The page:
Monstrous, or, The Miscegenation Advantage starts with a simple question of identity but quickly becomes distracted by unnecessary historical background and underused dramaturgical elements; this show raises issues instead of questions and because of this it becomes impossible to provide answers.

Monstrous2

Part autobiography, part research, part indictment of racism, part dance, it’s hard to say what exactly this show is because it doesn’t seem to know. What is clear is how personal the project is to creator/playwright Sarah Waisvisz, as the main question heading into this show is her search for belonging, being the child of both French Jewish and Black Caribbean heritages. This is a perfectly solid premise and question to seek to answer, but we don’t get very far along the path for answers – Waisvisz relates her experiences in Martinique and stays there for the majority of the show’s hour-long running time.

This show, it seems, is mostly about Martinique and the African diaspora brought about by the slave trade. Again, this could absolutely work, because to explore your parent’s origins makes sense if you’re trying to determine your own identity. It does seem weird though that despite spending so much time on her maternal origins, almost no time is devoted to those of her father. Even if the focus is mostly on her mother’s side for some particular reason, we never see this reason (in a play about personal identity, focussing on one parent’s origins over another’s needs some explanation). It seems there are points where Waisvisz feels her identity is defined in relation to her father, such as the otherwise odd moment when she remembers that she and her brother would segregate her Barbie dolls and give the less important ones “haircuts” before stuffing them in a box together, clearly included to evoke the Holocaust. These moments could also potentially be powerful if they’d been further developed and explored. I appreciate that with the African-American slave trade content there’s probably enough in Monstrous on humanitarian tragedies, but to bring up a childhood experiencewith such an obvious and ironic historical parallel and then to not explore or expand on it is, quite frankly, to tease.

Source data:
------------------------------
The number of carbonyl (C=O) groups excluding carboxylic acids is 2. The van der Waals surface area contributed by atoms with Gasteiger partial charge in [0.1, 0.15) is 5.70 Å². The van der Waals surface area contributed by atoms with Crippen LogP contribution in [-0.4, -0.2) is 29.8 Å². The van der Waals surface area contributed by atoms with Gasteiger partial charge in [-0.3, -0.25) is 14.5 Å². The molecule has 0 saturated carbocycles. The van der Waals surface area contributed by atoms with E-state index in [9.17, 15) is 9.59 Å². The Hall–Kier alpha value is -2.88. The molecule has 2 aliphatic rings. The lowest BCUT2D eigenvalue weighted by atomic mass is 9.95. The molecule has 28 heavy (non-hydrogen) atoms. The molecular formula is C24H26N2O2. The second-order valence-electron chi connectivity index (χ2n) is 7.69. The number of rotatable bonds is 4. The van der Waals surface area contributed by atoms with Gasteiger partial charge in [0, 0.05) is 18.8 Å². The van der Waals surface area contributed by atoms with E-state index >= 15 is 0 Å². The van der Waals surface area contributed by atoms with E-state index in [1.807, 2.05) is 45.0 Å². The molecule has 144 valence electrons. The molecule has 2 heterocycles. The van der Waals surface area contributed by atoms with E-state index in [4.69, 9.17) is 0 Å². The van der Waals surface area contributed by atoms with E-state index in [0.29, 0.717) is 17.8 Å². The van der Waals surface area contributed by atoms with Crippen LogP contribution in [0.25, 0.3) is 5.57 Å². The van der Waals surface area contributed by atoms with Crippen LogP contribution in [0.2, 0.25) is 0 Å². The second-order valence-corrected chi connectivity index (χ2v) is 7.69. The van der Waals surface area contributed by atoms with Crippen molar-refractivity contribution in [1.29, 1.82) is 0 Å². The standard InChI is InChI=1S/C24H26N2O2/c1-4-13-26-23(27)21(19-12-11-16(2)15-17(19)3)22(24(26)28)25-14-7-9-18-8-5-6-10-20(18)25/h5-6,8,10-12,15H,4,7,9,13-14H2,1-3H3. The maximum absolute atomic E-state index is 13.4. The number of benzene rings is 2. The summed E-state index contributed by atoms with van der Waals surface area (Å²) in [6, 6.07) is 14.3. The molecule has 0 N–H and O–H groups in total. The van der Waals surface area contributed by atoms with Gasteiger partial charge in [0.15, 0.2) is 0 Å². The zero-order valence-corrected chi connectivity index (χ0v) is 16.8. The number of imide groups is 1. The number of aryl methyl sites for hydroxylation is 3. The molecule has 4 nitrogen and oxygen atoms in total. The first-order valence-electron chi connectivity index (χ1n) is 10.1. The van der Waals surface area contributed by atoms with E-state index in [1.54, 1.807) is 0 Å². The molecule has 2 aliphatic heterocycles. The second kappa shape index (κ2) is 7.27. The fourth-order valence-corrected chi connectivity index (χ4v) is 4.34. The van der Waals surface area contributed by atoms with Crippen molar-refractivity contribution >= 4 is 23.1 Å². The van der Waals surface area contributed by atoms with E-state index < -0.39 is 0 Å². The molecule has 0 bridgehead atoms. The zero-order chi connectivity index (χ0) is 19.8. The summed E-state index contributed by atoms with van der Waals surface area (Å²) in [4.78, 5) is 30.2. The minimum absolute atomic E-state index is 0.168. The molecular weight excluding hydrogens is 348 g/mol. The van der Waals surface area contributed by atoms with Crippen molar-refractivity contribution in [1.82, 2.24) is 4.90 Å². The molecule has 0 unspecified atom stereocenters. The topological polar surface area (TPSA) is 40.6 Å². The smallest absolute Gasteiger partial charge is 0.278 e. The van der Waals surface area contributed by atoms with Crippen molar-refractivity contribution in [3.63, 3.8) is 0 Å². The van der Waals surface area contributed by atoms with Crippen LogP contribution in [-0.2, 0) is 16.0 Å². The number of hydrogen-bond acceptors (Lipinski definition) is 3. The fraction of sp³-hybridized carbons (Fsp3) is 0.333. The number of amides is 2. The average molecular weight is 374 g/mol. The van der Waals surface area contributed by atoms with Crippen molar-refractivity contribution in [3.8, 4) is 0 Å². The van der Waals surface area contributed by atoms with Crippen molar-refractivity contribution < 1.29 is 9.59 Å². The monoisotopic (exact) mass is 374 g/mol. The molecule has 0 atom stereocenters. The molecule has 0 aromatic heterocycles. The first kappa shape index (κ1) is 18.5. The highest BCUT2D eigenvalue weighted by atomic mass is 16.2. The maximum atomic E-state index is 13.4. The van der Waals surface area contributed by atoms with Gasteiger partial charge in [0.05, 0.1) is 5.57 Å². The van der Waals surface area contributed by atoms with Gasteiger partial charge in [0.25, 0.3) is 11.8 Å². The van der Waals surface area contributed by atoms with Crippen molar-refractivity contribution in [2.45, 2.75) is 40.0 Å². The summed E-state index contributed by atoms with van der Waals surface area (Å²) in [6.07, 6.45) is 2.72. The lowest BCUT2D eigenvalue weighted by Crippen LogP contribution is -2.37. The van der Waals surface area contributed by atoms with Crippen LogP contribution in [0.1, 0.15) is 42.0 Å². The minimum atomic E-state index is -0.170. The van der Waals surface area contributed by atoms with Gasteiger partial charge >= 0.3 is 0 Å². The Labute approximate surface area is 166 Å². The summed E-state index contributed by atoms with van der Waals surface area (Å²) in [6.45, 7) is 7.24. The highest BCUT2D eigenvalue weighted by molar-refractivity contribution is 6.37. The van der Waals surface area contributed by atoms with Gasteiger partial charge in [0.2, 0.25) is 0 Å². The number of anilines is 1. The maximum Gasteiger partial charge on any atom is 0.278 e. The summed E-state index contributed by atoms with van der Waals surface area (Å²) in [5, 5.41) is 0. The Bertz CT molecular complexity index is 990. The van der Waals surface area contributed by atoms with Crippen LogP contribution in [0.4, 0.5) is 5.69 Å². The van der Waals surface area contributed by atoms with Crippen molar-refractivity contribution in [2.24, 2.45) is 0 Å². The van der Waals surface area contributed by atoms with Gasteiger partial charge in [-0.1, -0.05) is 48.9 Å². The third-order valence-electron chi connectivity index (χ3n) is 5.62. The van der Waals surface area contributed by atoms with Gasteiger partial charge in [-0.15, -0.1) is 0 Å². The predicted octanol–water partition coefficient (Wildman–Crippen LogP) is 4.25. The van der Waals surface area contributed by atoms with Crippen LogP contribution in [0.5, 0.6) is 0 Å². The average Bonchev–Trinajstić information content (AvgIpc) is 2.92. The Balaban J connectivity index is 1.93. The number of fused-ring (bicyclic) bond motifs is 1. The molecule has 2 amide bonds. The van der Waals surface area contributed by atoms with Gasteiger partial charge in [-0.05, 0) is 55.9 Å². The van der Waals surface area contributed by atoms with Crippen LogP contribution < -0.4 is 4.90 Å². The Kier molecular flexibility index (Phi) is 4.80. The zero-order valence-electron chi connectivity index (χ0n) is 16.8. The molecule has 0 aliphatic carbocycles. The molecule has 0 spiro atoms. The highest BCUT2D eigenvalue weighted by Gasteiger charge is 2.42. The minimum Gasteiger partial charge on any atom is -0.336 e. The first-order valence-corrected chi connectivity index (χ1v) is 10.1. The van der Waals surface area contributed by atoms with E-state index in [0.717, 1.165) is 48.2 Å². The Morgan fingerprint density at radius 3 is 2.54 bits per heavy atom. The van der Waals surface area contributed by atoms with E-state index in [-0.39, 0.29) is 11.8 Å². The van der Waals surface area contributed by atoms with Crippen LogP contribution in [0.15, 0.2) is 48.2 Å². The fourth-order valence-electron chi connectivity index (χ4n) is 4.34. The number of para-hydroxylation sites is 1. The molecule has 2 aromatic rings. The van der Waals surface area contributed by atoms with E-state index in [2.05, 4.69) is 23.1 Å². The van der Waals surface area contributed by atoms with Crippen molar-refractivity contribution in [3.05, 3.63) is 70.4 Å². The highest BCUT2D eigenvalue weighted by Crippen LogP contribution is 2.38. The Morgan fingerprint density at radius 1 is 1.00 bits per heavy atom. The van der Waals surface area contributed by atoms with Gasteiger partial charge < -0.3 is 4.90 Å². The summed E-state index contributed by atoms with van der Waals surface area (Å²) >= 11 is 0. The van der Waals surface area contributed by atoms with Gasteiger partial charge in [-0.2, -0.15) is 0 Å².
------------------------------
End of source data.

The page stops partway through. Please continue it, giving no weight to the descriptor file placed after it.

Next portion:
There are parts where Waisvisz discusses her own experiences with institutionalized racism at home – a neighbour assuming she’d gotten back from a Florida vacation because she looked ‘so tanned,’ for one part – but this quickly gets a little out of hand when she brings out a notebook full of such experiences and asks audience members to read a few aloud. It’s a very effective moment of alienation for the audience, but the Brechtian agit-prop style of this part doesn’t gel well with the tone of the rest of the show, which is much less confrontational and more of a typical monodrama. This part, as well as later when the revelation comes that a female ancestor was bought in Martinique after the abolition of slavery and Waisvisz’s anger manifests itself as yelling at the audience, mostly serves to make the audience uncomfortable as no solution to the problems being shown is offered.

Certain aspects of this show, with its projection screen, cultural rumination in a globalized context, and dance breaks cannot help but remind of dramaturg Emily Pearlman’s I think my boyfriend should have an accent… but in Pearlman’s show the cultural ruminations are inspired by her own experiences traveling around the world and the necessary questions that arose out of those experiences. In this piece, Waisvisz’s own narrative implies that the experience in Martinique was borne out of her thoughts and search for answers in the first place. If the structure of the script was “I wanted to find something out, I went to this place, and this is what I found out,” then that would have fine. Simplistic, perhaps, but fine. The structure of the show as it is though is much looser and repetitive, with no clear middle or end. Chronologically we jump forwards and backwards in history and Waisvisz’s own experiences, but again the through-line seems tenuous at best.

The same song is played at least 4-5 times for upwards of 30 seconds each time. The inclusion of the song – Chantal Goya’s “Adieu les jolis foulards” – makes sense with the Martinique sections, as it is a French pop song that appropriates a folk song from Martinique about a mixed-race woman whose European lover is departing for France. What makes less sense is having to listen to it 5 times. It opens the show with no introduction and with its smooth ‘70s production values and children’s choir, it sounds very calming and relaxing before Waisvisz tears it apart for its tacit perpetuation of colonial attitudes. It’s a valid point but perhaps instead of listening to Goya’s version so many times a recording of the original folk song could be included, for variety’s sake as well as presenting cultural appropriation in a tangible manner to the audience.